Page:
For decades, Twain’s books were allowed to circulate. Some may have worn out, and in the early 1950s, when space got tight, a librarian, whose name Ms. Morgan said she did not know, weeded the shelves of books that had not been borrowed in a while. A book dealer carted off a truckload for what is believed to be $20. Only belatedly, when the books began popping up at auctions, did the library realize that it had tossed treasures and sought to safeguard what was left.

In 1970, when the library invited a noted Twain scholar to examine the collection, he helped round up a few stragglers still lurking in the stacks. “It was really like a scholarly Easter egg hunt walking down the shelves and pulling books off the shelf,” recalled Alan Gribben, a professor at Auburn University at Montgomery.

On March 10, Ms. Morgan unearthed another likely gem hiding in plain sight over in fiction: a 105-year-old book by G. K. Chesterton called “The Club of Queer Trades.” Ms. Morgan said she would show it and other recent finds to Dr. Gribben on his next visit for authentication.

Judging from the 240 or so books in Redding’s custody that have been authenticated, Twain was a voracious reader, worlds apart from the unschooled innocent he sometimes played.

Many of his books concern topics Twain explored in his own writing, like Hiram Chittenden’s history of steamboat navigation and Josiah Flynt Willard’s study of tramps, with its glossary of terms.

Twain’s tastes also touched on politics, religion, history, the arts and science.

He owned classics like Epictetus, the Koran and the Bible, and kept up with contemporaries like H. G. Wells, Joseph Conrad, Charles Darwin and Victor Hugo. His selections show he had a knack for sniffing out great promise. For instance, he instructed someone named Theodore to “pay $1.50” for an early translation of Jules Verne’s “Around the World in 80 Days” so Twain could share it with his wife, according to a penciled notation in front.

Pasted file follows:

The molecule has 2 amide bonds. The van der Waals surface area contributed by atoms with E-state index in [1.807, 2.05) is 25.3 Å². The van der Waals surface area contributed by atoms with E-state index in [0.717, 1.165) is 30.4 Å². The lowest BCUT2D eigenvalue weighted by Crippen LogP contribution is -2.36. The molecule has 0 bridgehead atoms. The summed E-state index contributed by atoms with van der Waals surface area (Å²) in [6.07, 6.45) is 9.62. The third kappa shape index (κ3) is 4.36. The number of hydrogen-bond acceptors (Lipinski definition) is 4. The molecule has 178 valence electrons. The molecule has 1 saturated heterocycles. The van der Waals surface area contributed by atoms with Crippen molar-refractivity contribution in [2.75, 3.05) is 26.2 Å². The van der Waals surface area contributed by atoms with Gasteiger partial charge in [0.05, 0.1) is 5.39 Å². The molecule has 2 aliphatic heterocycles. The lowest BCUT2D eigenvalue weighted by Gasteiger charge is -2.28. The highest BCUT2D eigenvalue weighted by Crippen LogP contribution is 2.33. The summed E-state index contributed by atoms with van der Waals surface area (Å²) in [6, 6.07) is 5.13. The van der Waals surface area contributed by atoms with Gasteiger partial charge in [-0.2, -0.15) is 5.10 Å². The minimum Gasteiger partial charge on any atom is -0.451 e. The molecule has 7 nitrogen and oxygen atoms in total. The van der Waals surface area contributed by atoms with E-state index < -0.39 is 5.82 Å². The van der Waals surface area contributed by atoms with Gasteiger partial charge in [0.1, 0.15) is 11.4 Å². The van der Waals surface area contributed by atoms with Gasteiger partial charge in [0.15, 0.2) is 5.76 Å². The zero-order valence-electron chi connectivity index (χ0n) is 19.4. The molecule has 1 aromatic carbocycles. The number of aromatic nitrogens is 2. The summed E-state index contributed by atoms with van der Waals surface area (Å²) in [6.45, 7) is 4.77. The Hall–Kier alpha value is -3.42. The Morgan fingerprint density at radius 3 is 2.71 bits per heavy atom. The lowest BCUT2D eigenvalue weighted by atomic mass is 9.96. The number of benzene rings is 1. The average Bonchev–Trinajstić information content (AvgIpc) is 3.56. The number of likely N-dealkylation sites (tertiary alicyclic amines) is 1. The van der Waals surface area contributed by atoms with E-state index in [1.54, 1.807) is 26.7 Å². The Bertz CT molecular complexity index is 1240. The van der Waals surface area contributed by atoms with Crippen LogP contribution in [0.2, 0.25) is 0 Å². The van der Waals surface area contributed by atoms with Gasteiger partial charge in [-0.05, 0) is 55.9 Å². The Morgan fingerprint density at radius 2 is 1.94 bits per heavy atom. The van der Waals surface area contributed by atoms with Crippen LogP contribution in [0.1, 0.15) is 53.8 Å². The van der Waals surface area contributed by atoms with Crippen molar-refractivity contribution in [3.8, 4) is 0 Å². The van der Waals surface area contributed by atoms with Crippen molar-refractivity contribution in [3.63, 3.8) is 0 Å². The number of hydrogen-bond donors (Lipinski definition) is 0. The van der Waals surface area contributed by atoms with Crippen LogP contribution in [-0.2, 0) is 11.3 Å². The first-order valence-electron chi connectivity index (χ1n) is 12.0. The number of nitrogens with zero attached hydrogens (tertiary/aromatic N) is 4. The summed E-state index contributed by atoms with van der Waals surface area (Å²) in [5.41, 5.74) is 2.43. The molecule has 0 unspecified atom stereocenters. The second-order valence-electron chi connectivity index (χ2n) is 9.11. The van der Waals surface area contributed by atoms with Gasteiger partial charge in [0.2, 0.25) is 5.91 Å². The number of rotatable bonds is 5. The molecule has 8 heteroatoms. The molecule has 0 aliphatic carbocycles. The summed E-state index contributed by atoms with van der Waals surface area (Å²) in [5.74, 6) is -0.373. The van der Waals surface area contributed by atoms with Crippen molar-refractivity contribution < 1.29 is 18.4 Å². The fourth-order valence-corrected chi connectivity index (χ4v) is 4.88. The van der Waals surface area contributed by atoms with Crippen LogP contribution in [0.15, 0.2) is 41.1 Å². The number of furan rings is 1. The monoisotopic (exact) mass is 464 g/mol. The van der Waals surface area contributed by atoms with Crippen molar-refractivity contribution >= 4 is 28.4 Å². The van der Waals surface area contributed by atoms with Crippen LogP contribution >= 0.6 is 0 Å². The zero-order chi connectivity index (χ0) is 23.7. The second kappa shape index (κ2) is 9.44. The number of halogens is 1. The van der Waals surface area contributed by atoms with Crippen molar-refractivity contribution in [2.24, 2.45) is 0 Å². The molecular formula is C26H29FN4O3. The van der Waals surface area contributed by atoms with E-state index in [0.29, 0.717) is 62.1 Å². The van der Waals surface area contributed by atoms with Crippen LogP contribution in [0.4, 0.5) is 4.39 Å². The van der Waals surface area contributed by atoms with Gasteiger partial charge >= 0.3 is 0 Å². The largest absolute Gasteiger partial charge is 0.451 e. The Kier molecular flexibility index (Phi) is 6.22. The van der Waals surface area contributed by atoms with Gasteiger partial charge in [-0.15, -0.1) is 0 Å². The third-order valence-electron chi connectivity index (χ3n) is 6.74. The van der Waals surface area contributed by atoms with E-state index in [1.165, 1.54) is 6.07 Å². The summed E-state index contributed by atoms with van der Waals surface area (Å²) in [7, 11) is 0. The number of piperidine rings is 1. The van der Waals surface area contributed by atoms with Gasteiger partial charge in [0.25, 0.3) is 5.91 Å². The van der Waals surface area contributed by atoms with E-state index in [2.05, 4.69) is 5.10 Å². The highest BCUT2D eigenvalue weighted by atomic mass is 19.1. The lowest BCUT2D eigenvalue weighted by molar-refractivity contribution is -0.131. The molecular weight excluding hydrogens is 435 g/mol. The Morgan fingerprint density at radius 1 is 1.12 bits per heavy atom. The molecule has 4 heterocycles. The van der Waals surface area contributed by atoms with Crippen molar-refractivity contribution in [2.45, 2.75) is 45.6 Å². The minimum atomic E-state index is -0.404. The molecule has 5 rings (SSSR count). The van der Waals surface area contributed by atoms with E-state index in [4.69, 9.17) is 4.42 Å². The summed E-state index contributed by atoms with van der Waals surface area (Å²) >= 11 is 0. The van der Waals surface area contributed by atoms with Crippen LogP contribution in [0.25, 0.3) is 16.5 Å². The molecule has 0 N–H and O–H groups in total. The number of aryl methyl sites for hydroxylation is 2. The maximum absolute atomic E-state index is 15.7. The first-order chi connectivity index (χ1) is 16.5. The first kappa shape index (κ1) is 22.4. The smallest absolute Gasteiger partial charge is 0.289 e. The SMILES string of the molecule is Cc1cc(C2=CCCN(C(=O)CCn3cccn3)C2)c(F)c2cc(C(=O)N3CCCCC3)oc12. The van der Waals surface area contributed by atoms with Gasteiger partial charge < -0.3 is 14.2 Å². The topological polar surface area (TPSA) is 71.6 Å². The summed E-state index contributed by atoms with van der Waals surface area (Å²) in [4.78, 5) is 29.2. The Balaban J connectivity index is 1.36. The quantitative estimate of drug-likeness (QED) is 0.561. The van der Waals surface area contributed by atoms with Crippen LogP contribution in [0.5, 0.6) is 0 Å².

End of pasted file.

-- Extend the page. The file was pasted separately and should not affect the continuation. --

That purchase fit in well with his other books about far-off lands. One, a guide to walking tours in Florence, had Twain chiding its authors, Susan and Joanna Horner, for careless writing on Page 79. “Of course, a procession moves in procession,” he observed.

Publishing in other languages offered no refuge. Twain owned grammar texts in French and German — and a 1904 book by John Charles O’Connor that was billed as a complete guide to Esperanto. An 1878 work entitled, “Memoirs of Hans Hendrik, the Arctic Traveller,” notes it was “translated from the Eskimo language.” Twain gave it a rare compliment: “A very valuable book & unique,” he concluded.

Several books, like the 321-page tome that he owned about ant communities, were picked out with his daughter Jean, a nature lover, in mind, while books about music were inscribed to Clara. Scholars can generally distinguish Twain’s style of annotation from those of his kin. The women in his life tended to be more charitable in their written comments, too.

In another discovery, Ms. Morgan pointed out how George Iles, an acquaintance of Twain’s, may have been curious to see what Twain thought of a book he had given him. The sign-out card lists Mr. Iles as a borrower.

Had Mr. Iles gotten to Page 114, he might have spotted Twain’s handwriting near a poem about death by William Cullen Bryant — the man whose meditative presence graces Bryant Park in Manhattan.

“Written at 19!” Twain scrawled to the left of the poem’s last lines.

He seemed impressed.

Source: The New York Times


More About Mark Twain

Joachim Koch
Book buyer. Bookseller. Factotum Generalis. Believes in not attempting to be the smartest person in room and enjoys growing success.